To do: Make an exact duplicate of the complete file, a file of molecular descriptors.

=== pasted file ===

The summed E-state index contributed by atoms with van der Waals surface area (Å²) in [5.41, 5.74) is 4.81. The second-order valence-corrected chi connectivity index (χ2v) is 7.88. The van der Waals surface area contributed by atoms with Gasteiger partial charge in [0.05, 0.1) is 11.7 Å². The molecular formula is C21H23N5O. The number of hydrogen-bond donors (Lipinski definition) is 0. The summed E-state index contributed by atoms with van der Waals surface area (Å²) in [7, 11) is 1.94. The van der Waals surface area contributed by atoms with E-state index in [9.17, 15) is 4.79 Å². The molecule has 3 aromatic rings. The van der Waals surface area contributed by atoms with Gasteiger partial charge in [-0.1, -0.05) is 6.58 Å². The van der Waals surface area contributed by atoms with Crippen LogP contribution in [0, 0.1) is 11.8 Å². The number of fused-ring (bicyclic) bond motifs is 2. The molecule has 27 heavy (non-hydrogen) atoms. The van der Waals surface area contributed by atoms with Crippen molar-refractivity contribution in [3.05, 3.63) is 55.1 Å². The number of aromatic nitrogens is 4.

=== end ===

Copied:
The summed E-state index contributed by atoms with van der Waals surface area (Å²) in [5.41, 5.74) is 4.81. The second-order valence-corrected chi connectivity index (χ2v) is 7.88. The van der Waals surface area contributed by atoms with Gasteiger partial charge in [0.05, 0.1) is 11.7 Å². The molecular formula is C21H23N5O. The number of hydrogen-bond donors (Lipinski definition) is 0. The summed E-state index contributed by atoms with van der Waals surface area (Å²) in [7, 11) is 1.94. The van der Waals surface area contributed by atoms with E-state index in [9.17, 15) is 4.79 Å². The molecule has 3 aromatic rings. The van der Waals surface area contributed by atoms with Gasteiger partial charge in [-0.1, -0.05) is 6.58 Å². The van der Waals surface area contributed by atoms with Crippen LogP contribution in [0, 0.1) is 11.8 Å². The number of fused-ring (bicyclic) bond motifs is 2. The molecule has 27 heavy (non-hydrogen) atoms. The van der Waals surface area contributed by atoms with Crippen molar-refractivity contribution in [3.05, 3.63) is 55.1 Å². The number of aromatic nitrogens is 4.